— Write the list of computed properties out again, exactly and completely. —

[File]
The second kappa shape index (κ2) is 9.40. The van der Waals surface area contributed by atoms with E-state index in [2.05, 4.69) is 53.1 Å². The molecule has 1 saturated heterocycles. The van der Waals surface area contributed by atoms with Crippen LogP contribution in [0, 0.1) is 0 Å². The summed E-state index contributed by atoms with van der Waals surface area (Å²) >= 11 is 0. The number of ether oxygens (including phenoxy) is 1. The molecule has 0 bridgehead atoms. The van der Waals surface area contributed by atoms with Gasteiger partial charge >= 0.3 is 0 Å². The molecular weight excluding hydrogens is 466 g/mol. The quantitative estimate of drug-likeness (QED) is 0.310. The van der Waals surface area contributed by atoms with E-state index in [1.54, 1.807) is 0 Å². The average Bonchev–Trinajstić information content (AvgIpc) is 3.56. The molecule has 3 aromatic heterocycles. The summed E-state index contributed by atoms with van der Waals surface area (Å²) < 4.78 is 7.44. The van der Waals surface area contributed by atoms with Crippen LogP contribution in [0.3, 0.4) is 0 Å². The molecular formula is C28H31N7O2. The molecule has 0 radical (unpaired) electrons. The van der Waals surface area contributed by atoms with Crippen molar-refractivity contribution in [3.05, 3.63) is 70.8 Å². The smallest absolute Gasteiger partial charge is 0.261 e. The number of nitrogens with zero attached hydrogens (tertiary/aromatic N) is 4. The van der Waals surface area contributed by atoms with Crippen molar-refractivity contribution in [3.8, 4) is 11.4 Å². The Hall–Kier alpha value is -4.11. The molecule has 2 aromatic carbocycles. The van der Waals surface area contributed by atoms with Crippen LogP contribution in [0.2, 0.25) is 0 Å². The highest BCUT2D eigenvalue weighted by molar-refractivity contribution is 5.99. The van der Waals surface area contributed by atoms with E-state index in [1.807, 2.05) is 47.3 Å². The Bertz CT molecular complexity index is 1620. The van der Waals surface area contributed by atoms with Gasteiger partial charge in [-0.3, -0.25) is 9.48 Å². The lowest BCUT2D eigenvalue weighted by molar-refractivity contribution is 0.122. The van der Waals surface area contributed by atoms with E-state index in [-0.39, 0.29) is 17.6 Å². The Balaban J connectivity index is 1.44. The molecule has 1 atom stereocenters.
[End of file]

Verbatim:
The second kappa shape index (κ2) is 9.40. The van der Waals surface area contributed by atoms with E-state index in [2.05, 4.69) is 53.1 Å². The molecule has 1 saturated heterocycles. The van der Waals surface area contributed by atoms with Crippen LogP contribution in [0, 0.1) is 0 Å². The summed E-state index contributed by atoms with van der Waals surface area (Å²) >= 11 is 0. The number of ether oxygens (including phenoxy) is 1. The molecule has 0 bridgehead atoms. The van der Waals surface area contributed by atoms with Gasteiger partial charge >= 0.3 is 0 Å². The molecular weight excluding hydrogens is 466 g/mol. The quantitative estimate of drug-likeness (QED) is 0.310. The van der Waals surface area contributed by atoms with E-state index in [1.54, 1.807) is 0 Å². The average Bonchev–Trinajstić information content (AvgIpc) is 3.56. The molecule has 3 aromatic heterocycles. The summed E-state index contributed by atoms with van der Waals surface area (Å²) < 4.78 is 7.44. The van der Waals surface area contributed by atoms with Crippen LogP contribution in [0.3, 0.4) is 0 Å². The molecular formula is C28H31N7O2. The molecule has 0 radical (unpaired) electrons. The van der Waals surface area contributed by atoms with Crippen molar-refractivity contribution in [3.05, 3.63) is 70.8 Å². The smallest absolute Gasteiger partial charge is 0.261 e. The number of nitrogens with zero attached hydrogens (tertiary/aromatic N) is 4. The van der Waals surface area contributed by atoms with Crippen molar-refractivity contribution in [3.8, 4) is 11.4 Å². The Hall–Kier alpha value is -4.11. The molecule has 2 aromatic carbocycles. The van der Waals surface area contributed by atoms with Crippen LogP contribution in [0.2, 0.25) is 0 Å². The highest BCUT2D eigenvalue weighted by molar-refractivity contribution is 5.99. The van der Waals surface area contributed by atoms with E-state index in [1.807, 2.05) is 47.3 Å². The Bertz CT molecular complexity index is 1620. The van der Waals surface area contributed by atoms with Gasteiger partial charge in [-0.3, -0.25) is 9.48 Å². The lowest BCUT2D eigenvalue weighted by molar-refractivity contribution is 0.122. The van der Waals surface area contributed by atoms with E-state index in [-0.39, 0.29) is 17.6 Å². The Balaban J connectivity index is 1.44. The molecule has 1 atom stereocenters.